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April 2, 2020 (LifeSiteNews) – Much has been written about the lack of Holy Communion and the Sacrament of Penance (Confession) in the current public health situation, but I’d like to say something about the Sacrament of Baptism. This will only affect a small number of people, but it has a particular interest because in principle, as we are all taught in Catechism, anyone having the use of reason can baptise. You can’t baptise yourself, but if you’ve not been baptised you can get your atheist cell mate to baptise you before you are thrown to the lions or whatever, if he follows the correct procedure.
The response of many priests and others will be that ‘private baptism’, without the full ceremonies, whether carried out by a priest or a lay person (and obviously only a priest can do the full ceremonies, with the anointing, blessings and so on), is only to be contemplated where there is ‘danger of death’.
This is clearly not the full story, however, since Catholics have found themselves in situations of persecution where priests were simply not available, sometimes for decades, like Japanese Catholics in 17th century. Readers may remember the classic film The Magnificent Seven: one of the features of the Mexican village that the seven gunmen go to protect was that the priest only visited them once a year. This was indeed the situation for many remote Mexican communities in that era, and historical parallels are not lacking. In the Catholic Highlands and Islands of Scotland, for example, for much of its history priestly visits were not as frequent, or predictable, as that.
How long should one be prepared to wait, as a parent, before private baptism is the best option? The question is made pressing by the Code of Canon Law, which informs parents that they have an obligation—not just an option—to have their children baptised in the ‘first few weeks’ (Canon 867 §1). This flows from Divine Law, expressed by Our Lord Himself, ‘Go and make disciples of all nations, baptising in the name of the Father and of the Son and of the Holy Ghost’ (Matthew 28:19).
The canonist Dr Edward Peters in a recent blog post noted the advice of commentaries on Canon law on this point, one of which specified that parents should not be waiting more than month for a priest to baptise their infant. If it’s going to take longer than that, they should arrange a private baptism by a lay person. So sorry, Cardinal Cupich, you can’t insist that private baptisms, even in the case of “emergency,” require episcopal approval.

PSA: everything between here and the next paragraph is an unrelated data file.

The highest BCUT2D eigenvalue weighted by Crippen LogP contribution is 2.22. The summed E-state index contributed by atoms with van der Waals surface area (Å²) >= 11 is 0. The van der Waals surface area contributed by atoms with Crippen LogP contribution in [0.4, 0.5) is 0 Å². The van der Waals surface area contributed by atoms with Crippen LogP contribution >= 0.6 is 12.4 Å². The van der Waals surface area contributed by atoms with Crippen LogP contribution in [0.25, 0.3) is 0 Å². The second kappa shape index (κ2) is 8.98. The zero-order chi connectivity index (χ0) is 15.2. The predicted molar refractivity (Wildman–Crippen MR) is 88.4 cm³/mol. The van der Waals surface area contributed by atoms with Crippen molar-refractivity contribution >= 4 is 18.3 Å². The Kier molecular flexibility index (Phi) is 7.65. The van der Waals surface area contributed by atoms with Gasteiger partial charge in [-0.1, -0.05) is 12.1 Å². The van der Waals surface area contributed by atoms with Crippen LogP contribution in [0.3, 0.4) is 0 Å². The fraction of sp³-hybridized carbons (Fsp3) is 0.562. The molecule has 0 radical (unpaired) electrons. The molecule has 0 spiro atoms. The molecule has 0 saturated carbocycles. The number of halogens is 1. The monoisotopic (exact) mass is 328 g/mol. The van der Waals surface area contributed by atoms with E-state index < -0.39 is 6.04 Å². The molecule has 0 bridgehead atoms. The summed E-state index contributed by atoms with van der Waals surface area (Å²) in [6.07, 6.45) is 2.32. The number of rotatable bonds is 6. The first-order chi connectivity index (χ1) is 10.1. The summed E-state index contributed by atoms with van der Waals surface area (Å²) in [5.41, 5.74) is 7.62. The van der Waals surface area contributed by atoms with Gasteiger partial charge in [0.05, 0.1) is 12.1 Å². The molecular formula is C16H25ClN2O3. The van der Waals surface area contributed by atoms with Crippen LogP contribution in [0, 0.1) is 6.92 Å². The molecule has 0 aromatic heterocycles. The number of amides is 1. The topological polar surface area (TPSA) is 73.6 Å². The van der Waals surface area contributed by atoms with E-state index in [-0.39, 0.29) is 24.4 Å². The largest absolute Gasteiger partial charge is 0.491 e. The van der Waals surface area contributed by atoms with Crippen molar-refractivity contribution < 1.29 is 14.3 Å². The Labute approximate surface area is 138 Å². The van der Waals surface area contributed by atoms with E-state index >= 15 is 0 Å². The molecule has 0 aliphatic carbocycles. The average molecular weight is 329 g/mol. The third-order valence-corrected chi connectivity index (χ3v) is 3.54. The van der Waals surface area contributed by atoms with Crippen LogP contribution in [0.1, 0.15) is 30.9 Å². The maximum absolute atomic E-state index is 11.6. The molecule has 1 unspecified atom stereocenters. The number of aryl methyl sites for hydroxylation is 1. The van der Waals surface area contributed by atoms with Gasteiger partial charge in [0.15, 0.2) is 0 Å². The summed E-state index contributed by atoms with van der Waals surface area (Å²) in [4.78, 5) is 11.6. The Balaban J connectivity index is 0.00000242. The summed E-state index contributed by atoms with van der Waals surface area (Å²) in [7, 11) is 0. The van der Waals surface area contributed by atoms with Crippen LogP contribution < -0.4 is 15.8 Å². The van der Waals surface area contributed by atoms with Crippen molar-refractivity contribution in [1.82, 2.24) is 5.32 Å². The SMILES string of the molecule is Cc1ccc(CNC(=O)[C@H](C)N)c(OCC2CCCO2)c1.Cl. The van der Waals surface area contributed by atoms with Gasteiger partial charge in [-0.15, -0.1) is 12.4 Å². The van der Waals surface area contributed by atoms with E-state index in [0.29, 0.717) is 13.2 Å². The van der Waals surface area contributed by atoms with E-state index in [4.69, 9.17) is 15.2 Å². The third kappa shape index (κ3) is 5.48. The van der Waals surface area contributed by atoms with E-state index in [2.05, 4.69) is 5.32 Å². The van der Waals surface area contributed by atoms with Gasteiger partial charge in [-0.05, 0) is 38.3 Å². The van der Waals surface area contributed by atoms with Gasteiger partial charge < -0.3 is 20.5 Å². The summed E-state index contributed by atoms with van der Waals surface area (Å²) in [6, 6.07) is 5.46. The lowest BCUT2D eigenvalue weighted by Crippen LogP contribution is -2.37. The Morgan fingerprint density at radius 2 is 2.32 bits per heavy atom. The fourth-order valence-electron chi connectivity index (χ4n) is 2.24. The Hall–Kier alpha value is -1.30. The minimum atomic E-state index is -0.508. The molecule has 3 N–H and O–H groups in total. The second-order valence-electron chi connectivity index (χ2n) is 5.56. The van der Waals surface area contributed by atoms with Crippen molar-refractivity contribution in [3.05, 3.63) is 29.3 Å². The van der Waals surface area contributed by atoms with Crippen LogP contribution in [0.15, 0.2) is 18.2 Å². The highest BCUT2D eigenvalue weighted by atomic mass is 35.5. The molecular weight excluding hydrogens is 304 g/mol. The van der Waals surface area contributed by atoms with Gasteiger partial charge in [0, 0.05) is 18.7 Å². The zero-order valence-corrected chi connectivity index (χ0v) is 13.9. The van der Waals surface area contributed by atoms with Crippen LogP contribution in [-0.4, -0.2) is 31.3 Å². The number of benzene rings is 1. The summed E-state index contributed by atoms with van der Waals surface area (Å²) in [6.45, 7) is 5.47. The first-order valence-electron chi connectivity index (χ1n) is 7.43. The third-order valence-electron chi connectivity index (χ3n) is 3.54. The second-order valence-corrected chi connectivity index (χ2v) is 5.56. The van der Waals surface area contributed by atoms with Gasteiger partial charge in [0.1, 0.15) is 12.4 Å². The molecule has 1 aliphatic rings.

It is often said that the emphasis on quick baptisms for infants was coloured, in the old days, but the high rates of infant mortality, and of course this was a relevant consideration. Infant mortality is not, however, entirely a thing of the past, and the new Code of Canon law, promulgated in 1983, still insists on the ‘first few weeks’. In the Middle Ages babies were typically baptised two days after birth; standard advice before the Second Vatican Council was that baptism be done within two weeks.
On the other side, it is even more often said that the ‘old days’ were characterised by an excessive emphasis on the prerogatives of the clergy, and there is some truth in this as well. It is therefore all the more striking that Dr Peters’ commentary say that parents should not wait too long for a priest. If we have freed ourselves from clericalism, if the laity are now to be regarded as ‘adults’ when they used to be regarded as ‘children’, what excuse do we have for insisting that priests perform our baptisms when this would necessitate a long delay?
I fancy resistance to this idea comes from two directions, one reasonable and the other less so. The reasonable cause for hesitation derives from the fear that private baptisms by lay people may not be done correctly or recorded as they should be. Were this to happen, there will be confusion and bother further down the line, for example when the child is to be Confirmed. This is fair enough, but the solution is to get people to do it properly, with witnesses if possible, and to register it immediately with the local parish, as is explained here.
The less reasonable source of resistance is the idea that baptism just isn’t very important, and that it essentially makes no difference if an infant is unbaptised for a year or so after birth, and indeed what difference could it possibly make to a merciful God if an infant dies without baptism? This comes down to a denial of the supernatural reality of the Sacrament. Of course baptism makes a difference: it washes away Original Sin. This means that it raises the child to spiritual life, the life of grace. No Catholic should brook unreasonable delay in arranging this for their children.